Although AUVs (autonomous underwater vehicles) are invaluable for collecting oceanographic data, they also tend to be quite large and very expensive. The Hydrus offers a much smaller and less expensive alternative, which still packs a lot of punch.
Most AUVs are torpedo-shaped robotic craft that can autonomously explore the underwater world for days at a time, using a suite of sensors to record video and other forms of data while they’re doing it. They are usually large enough to be launched and retrieved using cranes from relatively large surface vessels.
Renting or buying such a boat – as well as paying its crew – can be quite expensive. Additionally, depending on the make and model, the AUVs themselves can cost several million dollars. This is where the Hydrus is designed to come in.
Manufactured by Australian company Advanced Navigation, it measures just 470 by 260 by 260 mm (18.5 by 10.2 by 10.2 inches), weighs 6.7 kg (14.8 lb) and is expected to sell for around 50 US$000. Its small size means it can be carried on a commercial airliner as luggage and deployed by one person from a small boat.
Using seven electric hubless thrusters, it can travel at a maximum speed of 4 knots (7 km/h or 4.6 mph), dive to a maximum depth of 3,000 m (9,843 ft) and travel up to 9 km (5.6 mi) from its launch point. One charge of its lithium battery should be enough for about three hours of battery life. Its camera shoots 4K/60fps video, aided by eight LED projectors that put out a combined 20,000 lumens.
Users begin by programming a route for the Hydrus to follow. The AUV tracks where it is to this way, via several technologies.
First, while the Hydrus is still on the surface and able to access GPS satellites, it notes the GPS coordinates of its launch point. Once submerged, it uses onboard accelerometers and gyroscopes to track the speed and direction in which it is moving from this location. The AUV is aided in this by a sonar system, which it uses to monitor the speed and direction in which it is moving across the seabed.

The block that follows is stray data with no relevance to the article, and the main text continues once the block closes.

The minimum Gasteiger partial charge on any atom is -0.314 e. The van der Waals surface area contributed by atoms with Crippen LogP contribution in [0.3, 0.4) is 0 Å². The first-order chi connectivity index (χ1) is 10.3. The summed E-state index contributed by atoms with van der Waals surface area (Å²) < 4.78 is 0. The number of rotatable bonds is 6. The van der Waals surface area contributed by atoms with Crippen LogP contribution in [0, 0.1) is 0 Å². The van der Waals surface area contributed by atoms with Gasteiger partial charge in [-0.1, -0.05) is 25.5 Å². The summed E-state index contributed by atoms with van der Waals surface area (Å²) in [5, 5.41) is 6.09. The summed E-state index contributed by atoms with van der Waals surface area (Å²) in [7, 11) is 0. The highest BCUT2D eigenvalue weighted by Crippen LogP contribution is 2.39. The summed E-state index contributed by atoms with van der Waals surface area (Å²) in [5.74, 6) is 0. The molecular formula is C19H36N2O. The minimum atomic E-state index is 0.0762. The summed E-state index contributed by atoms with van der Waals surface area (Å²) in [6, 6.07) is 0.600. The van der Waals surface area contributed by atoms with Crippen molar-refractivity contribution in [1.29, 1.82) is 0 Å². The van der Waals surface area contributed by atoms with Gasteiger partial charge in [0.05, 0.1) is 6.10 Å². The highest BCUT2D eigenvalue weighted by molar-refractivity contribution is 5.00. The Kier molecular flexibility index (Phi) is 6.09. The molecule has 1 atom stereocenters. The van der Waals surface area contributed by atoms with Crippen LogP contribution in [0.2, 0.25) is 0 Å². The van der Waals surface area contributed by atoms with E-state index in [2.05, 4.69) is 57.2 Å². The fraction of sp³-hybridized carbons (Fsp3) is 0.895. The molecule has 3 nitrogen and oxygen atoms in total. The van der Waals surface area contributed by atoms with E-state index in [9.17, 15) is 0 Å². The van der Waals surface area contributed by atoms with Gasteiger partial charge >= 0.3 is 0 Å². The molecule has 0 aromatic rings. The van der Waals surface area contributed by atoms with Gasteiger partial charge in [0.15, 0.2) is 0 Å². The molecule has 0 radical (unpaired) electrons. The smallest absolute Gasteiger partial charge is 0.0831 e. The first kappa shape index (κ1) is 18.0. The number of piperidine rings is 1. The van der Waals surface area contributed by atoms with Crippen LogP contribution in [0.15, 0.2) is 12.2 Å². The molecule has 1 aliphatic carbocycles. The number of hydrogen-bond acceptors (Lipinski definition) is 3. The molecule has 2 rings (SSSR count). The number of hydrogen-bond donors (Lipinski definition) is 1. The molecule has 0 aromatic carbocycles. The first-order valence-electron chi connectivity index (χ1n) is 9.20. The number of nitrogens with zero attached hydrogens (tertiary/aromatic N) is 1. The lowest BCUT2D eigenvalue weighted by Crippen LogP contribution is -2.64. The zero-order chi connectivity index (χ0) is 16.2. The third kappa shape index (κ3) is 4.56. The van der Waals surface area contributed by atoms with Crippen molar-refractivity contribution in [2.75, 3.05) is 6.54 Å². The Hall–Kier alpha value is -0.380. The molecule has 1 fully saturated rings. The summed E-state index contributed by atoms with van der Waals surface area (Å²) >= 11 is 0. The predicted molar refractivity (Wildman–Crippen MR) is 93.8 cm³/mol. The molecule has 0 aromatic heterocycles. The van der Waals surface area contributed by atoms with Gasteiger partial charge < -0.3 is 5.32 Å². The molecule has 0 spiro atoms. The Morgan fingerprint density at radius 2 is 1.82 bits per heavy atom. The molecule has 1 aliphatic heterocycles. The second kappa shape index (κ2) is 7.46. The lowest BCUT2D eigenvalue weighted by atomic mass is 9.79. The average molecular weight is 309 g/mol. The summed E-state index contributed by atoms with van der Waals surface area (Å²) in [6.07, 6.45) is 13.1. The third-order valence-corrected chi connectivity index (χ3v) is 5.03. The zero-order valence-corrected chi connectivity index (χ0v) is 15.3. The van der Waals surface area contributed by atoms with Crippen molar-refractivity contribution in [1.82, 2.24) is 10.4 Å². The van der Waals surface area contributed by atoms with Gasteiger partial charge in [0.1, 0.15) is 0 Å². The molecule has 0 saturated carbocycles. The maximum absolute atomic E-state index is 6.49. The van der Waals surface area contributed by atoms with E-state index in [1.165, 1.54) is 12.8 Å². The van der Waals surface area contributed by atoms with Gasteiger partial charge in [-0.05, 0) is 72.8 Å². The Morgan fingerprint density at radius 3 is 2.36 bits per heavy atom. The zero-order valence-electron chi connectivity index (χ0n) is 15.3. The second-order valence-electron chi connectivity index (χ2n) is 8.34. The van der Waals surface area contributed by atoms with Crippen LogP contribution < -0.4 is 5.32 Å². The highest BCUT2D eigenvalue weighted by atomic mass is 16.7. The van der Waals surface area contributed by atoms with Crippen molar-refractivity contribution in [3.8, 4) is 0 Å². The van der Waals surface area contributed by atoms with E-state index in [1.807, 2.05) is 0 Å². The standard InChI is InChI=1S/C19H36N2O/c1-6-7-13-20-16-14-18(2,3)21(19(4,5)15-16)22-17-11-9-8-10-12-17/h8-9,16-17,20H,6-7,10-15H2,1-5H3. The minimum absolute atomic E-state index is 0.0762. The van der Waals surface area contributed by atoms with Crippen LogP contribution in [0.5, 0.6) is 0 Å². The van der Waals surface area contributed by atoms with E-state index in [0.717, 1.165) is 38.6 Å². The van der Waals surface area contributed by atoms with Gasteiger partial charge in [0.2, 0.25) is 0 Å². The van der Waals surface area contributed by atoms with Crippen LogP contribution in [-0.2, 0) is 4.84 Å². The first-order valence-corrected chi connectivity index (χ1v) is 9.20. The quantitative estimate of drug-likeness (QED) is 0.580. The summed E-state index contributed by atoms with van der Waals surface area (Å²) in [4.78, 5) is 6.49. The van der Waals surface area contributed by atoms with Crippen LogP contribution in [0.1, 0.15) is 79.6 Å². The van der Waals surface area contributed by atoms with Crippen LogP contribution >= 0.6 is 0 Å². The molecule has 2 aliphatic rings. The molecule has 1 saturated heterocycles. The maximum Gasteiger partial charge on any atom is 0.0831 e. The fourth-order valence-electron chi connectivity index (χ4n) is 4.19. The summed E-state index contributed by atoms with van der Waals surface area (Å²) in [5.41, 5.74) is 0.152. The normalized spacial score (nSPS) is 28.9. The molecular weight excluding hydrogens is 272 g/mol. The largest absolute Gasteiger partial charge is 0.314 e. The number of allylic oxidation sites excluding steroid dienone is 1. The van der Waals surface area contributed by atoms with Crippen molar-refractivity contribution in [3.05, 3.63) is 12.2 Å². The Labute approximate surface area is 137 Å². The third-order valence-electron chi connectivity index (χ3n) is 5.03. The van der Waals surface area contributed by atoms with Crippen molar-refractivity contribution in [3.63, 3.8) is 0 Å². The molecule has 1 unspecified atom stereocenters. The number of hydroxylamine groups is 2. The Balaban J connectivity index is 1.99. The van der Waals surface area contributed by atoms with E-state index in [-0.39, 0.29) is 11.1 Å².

Additionally, the Hydrus uses what is known as an Ultra-Short Base Positioning (USBL) system.
In this configuration, an underwater acoustic transducer on the surface vessel sends acoustic “pings” through the water, which the AUV receives and sends pings/responses to using its own transponder. By analyzing the time that elapsed between sending the first ping and receiving the reply ping – and the direction where the answer came from – it is possible to determine the current position of Hydrus. This data is sent back to the AUV in subsequent pings, letting it know where it is in relation to pre-programmed waypoints on its route.
It should be noted that if the USBL system can be used to change the route of the Hydrus if necessary, the craft cannot be remotely piloted in real time.
Video and other data – including conductivity, temperature and water depth – are recorded on an onboard hard drive for retrieval after the mission. That said, the Hydrus can also use a built-in optical modem to transmit real-time data across the water to a receiver on its host ship, in the form of fast pulses of light – the maximum range for this type of communication. is about 10 m (33 ft).
Possible applications for the Hydrus include ecological surveys, 3D mapping of the seabed (via sonar system), as well as underwater inspection of aquaculture facilities and offshore wind farms.
“The fact that it has acoustics, that it has a camera, that it has inertias, that it has in-flight safety batteries…all of this technology in one is a very big achievement,” said Peter Baker, Underwater Product Manager for Advanced Navigations. “It has all the technology you would expect in a much, much bigger and more complex system.”
The Hydrus should be commercially available by the fourth quarter of this year. In the meantime, you can see it in action in the video below.
Hydrus, the underwater drone revolution
Source: advanced navigation